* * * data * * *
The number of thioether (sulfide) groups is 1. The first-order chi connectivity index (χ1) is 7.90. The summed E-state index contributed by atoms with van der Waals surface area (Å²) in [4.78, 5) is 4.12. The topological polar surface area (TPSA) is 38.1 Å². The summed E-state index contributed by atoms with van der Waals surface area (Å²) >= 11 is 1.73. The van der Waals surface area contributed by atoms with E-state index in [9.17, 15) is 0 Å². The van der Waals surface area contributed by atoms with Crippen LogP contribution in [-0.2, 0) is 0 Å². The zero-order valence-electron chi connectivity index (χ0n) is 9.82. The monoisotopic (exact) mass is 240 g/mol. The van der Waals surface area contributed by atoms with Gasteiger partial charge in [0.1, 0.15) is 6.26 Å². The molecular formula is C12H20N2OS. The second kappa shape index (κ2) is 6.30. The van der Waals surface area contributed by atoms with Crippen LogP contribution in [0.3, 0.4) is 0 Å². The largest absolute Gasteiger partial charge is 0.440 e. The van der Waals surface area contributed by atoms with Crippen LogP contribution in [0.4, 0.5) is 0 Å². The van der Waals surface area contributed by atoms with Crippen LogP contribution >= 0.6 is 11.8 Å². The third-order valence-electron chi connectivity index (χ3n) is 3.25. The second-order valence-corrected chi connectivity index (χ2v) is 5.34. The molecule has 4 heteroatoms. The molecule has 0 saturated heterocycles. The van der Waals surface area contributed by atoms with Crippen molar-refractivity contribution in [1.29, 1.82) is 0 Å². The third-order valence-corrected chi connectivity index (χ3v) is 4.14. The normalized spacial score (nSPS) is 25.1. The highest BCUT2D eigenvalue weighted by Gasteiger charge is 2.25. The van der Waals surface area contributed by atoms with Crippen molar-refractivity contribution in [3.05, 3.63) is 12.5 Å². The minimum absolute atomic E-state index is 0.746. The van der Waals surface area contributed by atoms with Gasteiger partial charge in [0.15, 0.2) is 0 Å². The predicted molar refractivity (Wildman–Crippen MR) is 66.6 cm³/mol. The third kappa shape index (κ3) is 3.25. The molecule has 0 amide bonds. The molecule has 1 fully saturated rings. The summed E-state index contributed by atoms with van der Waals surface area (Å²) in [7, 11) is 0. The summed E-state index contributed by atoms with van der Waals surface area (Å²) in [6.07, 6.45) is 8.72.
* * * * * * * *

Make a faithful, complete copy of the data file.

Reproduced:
The number of thioether (sulfide) groups is 1. The first-order chi connectivity index (χ1) is 7.90. The summed E-state index contributed by atoms with van der Waals surface area (Å²) in [4.78, 5) is 4.12. The topological polar surface area (TPSA) is 38.1 Å². The summed E-state index contributed by atoms with van der Waals surface area (Å²) >= 11 is 1.73. The van der Waals surface area contributed by atoms with E-state index in [9.17, 15) is 0 Å². The van der Waals surface area contributed by atoms with Crippen LogP contribution in [-0.2, 0) is 0 Å². The zero-order valence-electron chi connectivity index (χ0n) is 9.82. The monoisotopic (exact) mass is 240 g/mol. The van der Waals surface area contributed by atoms with Gasteiger partial charge in [0.1, 0.15) is 6.26 Å². The molecular formula is C12H20N2OS. The second kappa shape index (κ2) is 6.30. The van der Waals surface area contributed by atoms with Crippen LogP contribution in [0.3, 0.4) is 0 Å². The largest absolute Gasteiger partial charge is 0.440 e. The van der Waals surface area contributed by atoms with Crippen LogP contribution in [0.4, 0.5) is 0 Å². The van der Waals surface area contributed by atoms with Crippen LogP contribution >= 0.6 is 11.8 Å². The third-order valence-electron chi connectivity index (χ3n) is 3.25. The second-order valence-corrected chi connectivity index (χ2v) is 5.34. The molecule has 4 heteroatoms. The molecule has 0 saturated heterocycles. The van der Waals surface area contributed by atoms with Crippen molar-refractivity contribution in [1.29, 1.82) is 0 Å². The third-order valence-corrected chi connectivity index (χ3v) is 4.14. The normalized spacial score (nSPS) is 25.1. The highest BCUT2D eigenvalue weighted by Gasteiger charge is 2.25. The van der Waals surface area contributed by atoms with Crippen molar-refractivity contribution in [3.05, 3.63) is 12.5 Å². The minimum absolute atomic E-state index is 0.746. The van der Waals surface area contributed by atoms with Gasteiger partial charge in [0.15, 0.2) is 0 Å². The predicted molar refractivity (Wildman–Crippen MR) is 66.6 cm³/mol. The third kappa shape index (κ3) is 3.25. The molecule has 0 amide bonds. The molecule has 1 fully saturated rings. The summed E-state index contributed by atoms with van der Waals surface area (Å²) in [7, 11) is 0. The summed E-state index contributed by atoms with van der Waals surface area (Å²) in [6.07, 6.45) is 8.72.